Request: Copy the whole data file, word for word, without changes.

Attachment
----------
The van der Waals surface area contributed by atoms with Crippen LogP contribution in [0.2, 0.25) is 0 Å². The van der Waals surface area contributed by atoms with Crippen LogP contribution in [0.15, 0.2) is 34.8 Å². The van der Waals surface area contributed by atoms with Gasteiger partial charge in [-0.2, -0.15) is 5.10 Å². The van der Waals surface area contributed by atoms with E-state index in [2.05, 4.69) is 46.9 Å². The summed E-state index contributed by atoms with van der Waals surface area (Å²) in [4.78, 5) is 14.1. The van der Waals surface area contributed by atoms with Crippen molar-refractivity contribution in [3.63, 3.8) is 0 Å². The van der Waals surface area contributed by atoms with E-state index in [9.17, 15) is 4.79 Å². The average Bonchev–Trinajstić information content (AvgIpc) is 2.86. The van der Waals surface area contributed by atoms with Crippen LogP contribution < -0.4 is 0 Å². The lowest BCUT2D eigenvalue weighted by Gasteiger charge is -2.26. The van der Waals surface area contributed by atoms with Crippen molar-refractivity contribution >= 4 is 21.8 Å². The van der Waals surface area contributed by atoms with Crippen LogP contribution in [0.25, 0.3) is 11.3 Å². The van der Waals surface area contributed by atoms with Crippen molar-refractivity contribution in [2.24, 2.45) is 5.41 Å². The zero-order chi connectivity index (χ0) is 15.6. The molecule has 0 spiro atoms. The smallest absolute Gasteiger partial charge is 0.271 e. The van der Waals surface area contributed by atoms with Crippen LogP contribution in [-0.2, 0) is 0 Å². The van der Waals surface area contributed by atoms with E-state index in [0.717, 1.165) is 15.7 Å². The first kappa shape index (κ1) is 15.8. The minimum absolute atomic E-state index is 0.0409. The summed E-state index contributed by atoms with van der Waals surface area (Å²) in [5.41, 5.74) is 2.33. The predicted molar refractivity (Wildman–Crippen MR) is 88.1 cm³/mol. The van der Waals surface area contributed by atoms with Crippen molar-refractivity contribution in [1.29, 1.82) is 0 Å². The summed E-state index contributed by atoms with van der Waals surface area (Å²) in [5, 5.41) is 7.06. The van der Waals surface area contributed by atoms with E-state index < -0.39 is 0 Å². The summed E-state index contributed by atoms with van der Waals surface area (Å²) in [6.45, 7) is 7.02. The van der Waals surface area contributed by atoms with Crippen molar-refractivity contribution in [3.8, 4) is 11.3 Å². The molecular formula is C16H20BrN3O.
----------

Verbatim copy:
The van der Waals surface area contributed by atoms with Crippen LogP contribution in [0.2, 0.25) is 0 Å². The van der Waals surface area contributed by atoms with Crippen LogP contribution in [0.15, 0.2) is 34.8 Å². The van der Waals surface area contributed by atoms with Gasteiger partial charge in [-0.2, -0.15) is 5.10 Å². The van der Waals surface area contributed by atoms with E-state index in [2.05, 4.69) is 46.9 Å². The summed E-state index contributed by atoms with van der Waals surface area (Å²) in [4.78, 5) is 14.1. The van der Waals surface area contributed by atoms with Crippen molar-refractivity contribution in [3.63, 3.8) is 0 Å². The van der Waals surface area contributed by atoms with E-state index in [9.17, 15) is 4.79 Å². The average Bonchev–Trinajstić information content (AvgIpc) is 2.86. The van der Waals surface area contributed by atoms with Crippen LogP contribution < -0.4 is 0 Å². The lowest BCUT2D eigenvalue weighted by Gasteiger charge is -2.26. The van der Waals surface area contributed by atoms with Crippen molar-refractivity contribution >= 4 is 21.8 Å². The van der Waals surface area contributed by atoms with Crippen LogP contribution in [0.25, 0.3) is 11.3 Å². The van der Waals surface area contributed by atoms with Crippen molar-refractivity contribution in [2.24, 2.45) is 5.41 Å². The zero-order chi connectivity index (χ0) is 15.6. The molecule has 0 spiro atoms. The smallest absolute Gasteiger partial charge is 0.271 e. The van der Waals surface area contributed by atoms with Crippen LogP contribution in [-0.2, 0) is 0 Å². The van der Waals surface area contributed by atoms with E-state index in [0.717, 1.165) is 15.7 Å². The first kappa shape index (κ1) is 15.8. The minimum absolute atomic E-state index is 0.0409. The summed E-state index contributed by atoms with van der Waals surface area (Å²) in [5.41, 5.74) is 2.33. The predicted molar refractivity (Wildman–Crippen MR) is 88.1 cm³/mol. The van der Waals surface area contributed by atoms with Crippen molar-refractivity contribution in [1.29, 1.82) is 0 Å². The summed E-state index contributed by atoms with van der Waals surface area (Å²) in [5, 5.41) is 7.06. The van der Waals surface area contributed by atoms with E-state index < -0.39 is 0 Å². The summed E-state index contributed by atoms with van der Waals surface area (Å²) in [6.45, 7) is 7.02. The van der Waals surface area contributed by atoms with Crippen molar-refractivity contribution in [3.8, 4) is 11.3 Å². The molecular formula is C16H20BrN3O.